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FutureStarrScirpus Atrovirens OOR
Turtlehead plants are used in natural medicine. Traditional practices create a tonic from this plant that is claimed to be beneficial for indigestion, constipation, and stimulating the appetite. It is also an anthelmintic (de-wormer) and a salve from the leaves may relieve itching and inflammation.
White Turtlehead, which is said to be very bitter, appears to have no edible uses. However, the plant, when harvested in flower and dried for later use, has a number of uses in natural medicine. A tonic derived from this plant is said to be beneficial for indigestion. It has also been used as an anti-depressant and an aid in the treatment of gallbladder problems and diseases of the liver. These claims do not appear to have been investigated scientifically. Native Americans used this plant for a variety of ailments. The Cherokee used an infusion of blooms for wounds, as a laxative, and to treat fevers; they also used it as a dietary aid to increase the appetite. The Iroquois used a decoction of roots as a liver aid. Other groups used the plant to prevent pregnancy. The green, mashed plant juice was also applied to skin sores.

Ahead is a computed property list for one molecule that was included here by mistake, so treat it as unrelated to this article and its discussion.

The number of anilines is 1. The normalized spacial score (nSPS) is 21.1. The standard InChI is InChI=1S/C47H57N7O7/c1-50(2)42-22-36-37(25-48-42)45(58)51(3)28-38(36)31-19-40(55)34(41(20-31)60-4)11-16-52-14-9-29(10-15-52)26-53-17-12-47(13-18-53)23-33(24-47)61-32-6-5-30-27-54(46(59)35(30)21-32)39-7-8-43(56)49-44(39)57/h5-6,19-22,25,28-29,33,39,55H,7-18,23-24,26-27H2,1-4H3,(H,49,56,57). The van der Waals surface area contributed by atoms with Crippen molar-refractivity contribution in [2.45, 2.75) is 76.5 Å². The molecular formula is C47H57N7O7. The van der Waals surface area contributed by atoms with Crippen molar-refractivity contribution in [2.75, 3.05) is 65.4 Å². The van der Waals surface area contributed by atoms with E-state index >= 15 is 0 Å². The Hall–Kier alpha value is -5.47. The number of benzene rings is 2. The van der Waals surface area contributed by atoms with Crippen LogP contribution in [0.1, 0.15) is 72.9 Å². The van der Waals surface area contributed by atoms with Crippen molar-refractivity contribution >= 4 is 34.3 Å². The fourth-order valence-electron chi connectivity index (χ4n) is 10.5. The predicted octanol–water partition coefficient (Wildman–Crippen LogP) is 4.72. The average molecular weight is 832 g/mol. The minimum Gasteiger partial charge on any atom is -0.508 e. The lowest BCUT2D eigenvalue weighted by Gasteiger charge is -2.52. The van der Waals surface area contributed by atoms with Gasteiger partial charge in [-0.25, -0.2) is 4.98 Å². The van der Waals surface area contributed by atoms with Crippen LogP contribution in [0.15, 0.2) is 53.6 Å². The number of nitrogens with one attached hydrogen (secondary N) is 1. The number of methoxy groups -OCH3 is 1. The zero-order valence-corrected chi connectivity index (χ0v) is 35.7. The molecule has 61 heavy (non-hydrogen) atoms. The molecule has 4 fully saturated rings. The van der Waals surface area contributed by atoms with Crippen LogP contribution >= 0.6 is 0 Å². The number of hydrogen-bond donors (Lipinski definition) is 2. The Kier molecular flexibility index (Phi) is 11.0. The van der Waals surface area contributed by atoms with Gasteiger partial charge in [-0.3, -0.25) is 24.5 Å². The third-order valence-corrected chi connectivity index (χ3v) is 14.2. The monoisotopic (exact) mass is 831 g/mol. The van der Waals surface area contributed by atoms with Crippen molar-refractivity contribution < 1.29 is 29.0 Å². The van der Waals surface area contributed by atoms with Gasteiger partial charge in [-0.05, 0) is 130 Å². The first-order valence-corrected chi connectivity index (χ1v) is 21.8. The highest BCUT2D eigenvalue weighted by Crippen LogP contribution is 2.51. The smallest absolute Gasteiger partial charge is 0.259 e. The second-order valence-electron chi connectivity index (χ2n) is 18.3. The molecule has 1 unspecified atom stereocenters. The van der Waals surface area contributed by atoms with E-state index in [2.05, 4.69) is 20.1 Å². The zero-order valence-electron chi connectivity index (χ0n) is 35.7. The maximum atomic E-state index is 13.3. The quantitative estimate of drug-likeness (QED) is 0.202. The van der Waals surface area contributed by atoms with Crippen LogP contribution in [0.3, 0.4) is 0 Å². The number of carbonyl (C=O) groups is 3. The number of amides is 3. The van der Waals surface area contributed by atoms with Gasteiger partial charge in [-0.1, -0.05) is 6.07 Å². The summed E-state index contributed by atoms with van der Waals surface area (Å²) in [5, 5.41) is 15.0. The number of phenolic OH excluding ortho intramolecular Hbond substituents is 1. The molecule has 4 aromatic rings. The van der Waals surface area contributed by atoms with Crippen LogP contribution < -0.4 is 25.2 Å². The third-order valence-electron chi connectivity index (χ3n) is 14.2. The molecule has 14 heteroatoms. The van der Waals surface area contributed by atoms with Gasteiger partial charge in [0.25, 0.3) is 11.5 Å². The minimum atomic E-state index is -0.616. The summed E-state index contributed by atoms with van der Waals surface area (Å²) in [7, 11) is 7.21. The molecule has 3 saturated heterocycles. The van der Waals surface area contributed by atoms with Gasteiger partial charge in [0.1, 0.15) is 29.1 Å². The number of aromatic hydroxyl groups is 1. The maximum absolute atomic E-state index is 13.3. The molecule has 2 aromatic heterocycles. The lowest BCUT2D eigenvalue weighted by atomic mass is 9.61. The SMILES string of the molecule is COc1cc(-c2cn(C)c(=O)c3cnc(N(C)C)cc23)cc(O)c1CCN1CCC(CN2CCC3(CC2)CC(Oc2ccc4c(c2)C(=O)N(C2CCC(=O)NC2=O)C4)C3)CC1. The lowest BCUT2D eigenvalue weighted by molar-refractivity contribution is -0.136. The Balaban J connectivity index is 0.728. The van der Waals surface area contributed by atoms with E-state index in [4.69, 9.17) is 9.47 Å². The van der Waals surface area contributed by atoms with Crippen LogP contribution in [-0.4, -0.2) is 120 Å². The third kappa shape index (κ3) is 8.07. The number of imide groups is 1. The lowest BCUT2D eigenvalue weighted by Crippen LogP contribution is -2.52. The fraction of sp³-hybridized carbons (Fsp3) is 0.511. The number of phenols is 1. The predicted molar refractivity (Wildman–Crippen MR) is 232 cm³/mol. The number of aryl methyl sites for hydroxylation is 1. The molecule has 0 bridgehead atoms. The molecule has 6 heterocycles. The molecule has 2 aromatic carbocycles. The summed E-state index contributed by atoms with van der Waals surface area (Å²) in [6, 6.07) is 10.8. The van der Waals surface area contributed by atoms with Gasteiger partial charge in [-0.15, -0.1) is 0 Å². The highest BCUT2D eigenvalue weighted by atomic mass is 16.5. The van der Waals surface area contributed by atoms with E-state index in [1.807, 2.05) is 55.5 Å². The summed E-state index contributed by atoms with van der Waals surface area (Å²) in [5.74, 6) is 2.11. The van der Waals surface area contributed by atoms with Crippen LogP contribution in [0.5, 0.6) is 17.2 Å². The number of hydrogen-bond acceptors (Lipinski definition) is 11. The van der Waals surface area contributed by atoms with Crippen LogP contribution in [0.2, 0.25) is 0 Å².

White Turtlehead's value for mammals appears to be more limited. Sources conflict on its use as a browse by White-tailed Deer. Although one source claims that the foliage is bitter and usually avoided by deer and other mammalian herbivores, other studies state that it is a preferred browse species for White-tailed Deer in many riparian sites, often intensively browsed by deer.White Turtlehead has white, pink-tinged flowers, which bloom August-October. The blooms resemble the head of a turtle, thus its common name. Butterflies and hummingbirds benefit from the nectar. It is a host plant for butterflyand moth larvae (caterpillars), including Baltimore Checkerspot (Euphydryas phaeton). White Turtlehead requires moist soil, and will tolerate wet soil. Use it in borders, edges of rain gardens, shade gardens, and moist naturalized areas. (Source: www.jerseyyards.org)